For the more experienced vintage guitar collector, Dixon guitars are a mythical rarity that is hard to come by. Ask a beginner guitar player and it’s almost certain that the young gun won’t know anything about the mysterious Dixon brand.
Unlike other guitar companies, information about Dixon is not easy to find and sometimes the stories that have floated on the internet were only handed down by word-of-mouth. Because there are no ways to validate these tales, the entire guitar community would have to content themselves with forum-rooted anecdotes.
When scouring the vintage market, the guitars that Dixon produced throughout the company’s existence, are just as elusive. The only way we can get to know Dixon more is by reading about or listening to the sentiments of owners who have had the guitars since they came out back in the day.
Without a doubt, Dixon is a well-loved instrument (just don’t ask Gibson!). Players who have owned Dixon guitars, vouch for the fine craftsmanship of their instruments. Some have even boldly claimed that their Dixons can hold their own when compared to the Martins and the Taylors of the guitar universe.
Dixon Guitars: A brief background
Dixon is one of the guitar companies that belong to the ‘70s “Lawsuit Era.” It is a timeline in guitar history when rising new luthier Hoshino Gakki and his company Ibanez started building cheap knock-offs of popular guitars.
Hence, the lawsuit era was born and by the mid ‘70s, imitation brands such as Ibanez, Greco and Takamine were starting to rival the quality of the original models made by Fender, Gibson and Martin.
Dixon’s historical background is a little bit more unique compared to its lawsuit-era contemporaries, in that the motive of this company’s formation was driven partly by revenge. The established story that most experts believe in, is about a certain guitar designer who was denied his patent and design royalties by Gibson.
In an attempt to get back at his bosses at Gibson, the said guitar designer moved to Japan and began manufacturing copies of his designs. By selling them at a cheaper price and maintaining the designer’s desired quality, Dixon became more and more successful, eventually drawing the ire of Gibson executives.
Consequently, Gibson issued the owner of Dixon a cease and desist letter. After they sued the company and won the case, they proceeded to destroy all the Dixon guitars that they could find in the market. Gibson was very efficient in eliminating their copycat competitor and that is why Dixons are hard to find nowadays. Being the valued vintage guitars that they are today, rare Dixon acoustic and hollow body guitars can fetch up to $5,000 if they are in great condition.
The Dixon Hummingbird
Some sources say that the luthier behind Dixon was the designer of the Gibson Hummingbird. This theory can be attributed to the fact that Gibson filed a lawsuit against Dixon after they saw some Hummingbird knockoffs in the market.
Although Dixon guitars are hard to find, you can spot a couple of Hummingbirds being sold online as of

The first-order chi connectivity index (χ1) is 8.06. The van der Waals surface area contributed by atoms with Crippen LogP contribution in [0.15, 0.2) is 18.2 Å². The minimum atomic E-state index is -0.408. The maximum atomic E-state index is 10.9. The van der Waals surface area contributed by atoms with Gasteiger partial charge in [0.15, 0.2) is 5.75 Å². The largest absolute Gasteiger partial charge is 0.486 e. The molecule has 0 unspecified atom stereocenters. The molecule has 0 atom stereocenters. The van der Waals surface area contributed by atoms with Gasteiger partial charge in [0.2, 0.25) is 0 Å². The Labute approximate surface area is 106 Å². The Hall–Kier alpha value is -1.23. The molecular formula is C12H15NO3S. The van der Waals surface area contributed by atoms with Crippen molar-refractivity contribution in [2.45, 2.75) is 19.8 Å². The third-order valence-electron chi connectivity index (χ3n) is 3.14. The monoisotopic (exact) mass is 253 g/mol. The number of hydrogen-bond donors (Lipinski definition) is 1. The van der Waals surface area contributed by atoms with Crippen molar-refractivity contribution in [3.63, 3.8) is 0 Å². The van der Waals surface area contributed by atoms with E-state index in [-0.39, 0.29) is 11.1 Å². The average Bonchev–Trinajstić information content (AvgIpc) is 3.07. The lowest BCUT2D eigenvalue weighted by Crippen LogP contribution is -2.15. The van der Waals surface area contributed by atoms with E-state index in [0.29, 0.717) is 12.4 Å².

this writing. Dixon Hummingbirds are fairly inexpensive guitars even if you find one today. Countless owners have attested to its sound quality and durability, sharing fond stories about the Hummingbird copy on blogs and forum sites.
Martin D35 copy (Dixon 762 J)
Aside from Gibsons, Dixon also made a lot of Martin copies and they can be spotted sporadically being sold online, but regularly mentioned by forumers. A Japan-made 1975, Brazilian Rosewood back dreadnought recently caught the attention of vintage guitar lovers. Bearing a $950 starting bid, the owners of the Dixon guitar claim that the Martin D35 clone was handcrafted.
Where are Dixon guitars made?
Dixon Guitars were mostly built in Japan beginning in the ‘60s. They moved production to Korea and China in later years, until they closed down.
In 1985, Dixon’s ownership moved under the Taiwan Reliance International Corporation, a company that produced a range of Dixon guitars. Although the Taiwanese company still owns the Dixon brand, it is essentially not the same as they have focused solely on manufacturing drum equipment.
Are Dixon Guitars good?
Dixon guitars definitely offered some of the best quality instruments for very low prices that alarmed much bigger guitar manufacturers. At some point, Dixon’s products have become so good that they started to be a threat to the brands that they are imitating.
If you can find a vintage Dixon from the mid-’70s, that would be a guitar worth obtaining, even if it would cost you $3000 or more. However, a lot of the earlier guitars that came out of the Dixon workshops also used cheaper materials. They looked and sounded very good, but they are nowhere near a premium level guitar, hence the much lower price.
Dixon guitars have a special place in history even if their venture into guitar-building didn’t end well. Whoever the enigmatic luthier behind Dixon was, he deserves respect from guitar players and aficionados everywhere. If you own a Dixon guitar, it is highly recommended that you hold on to such a valuable instrument and just play it until the day that it gives up.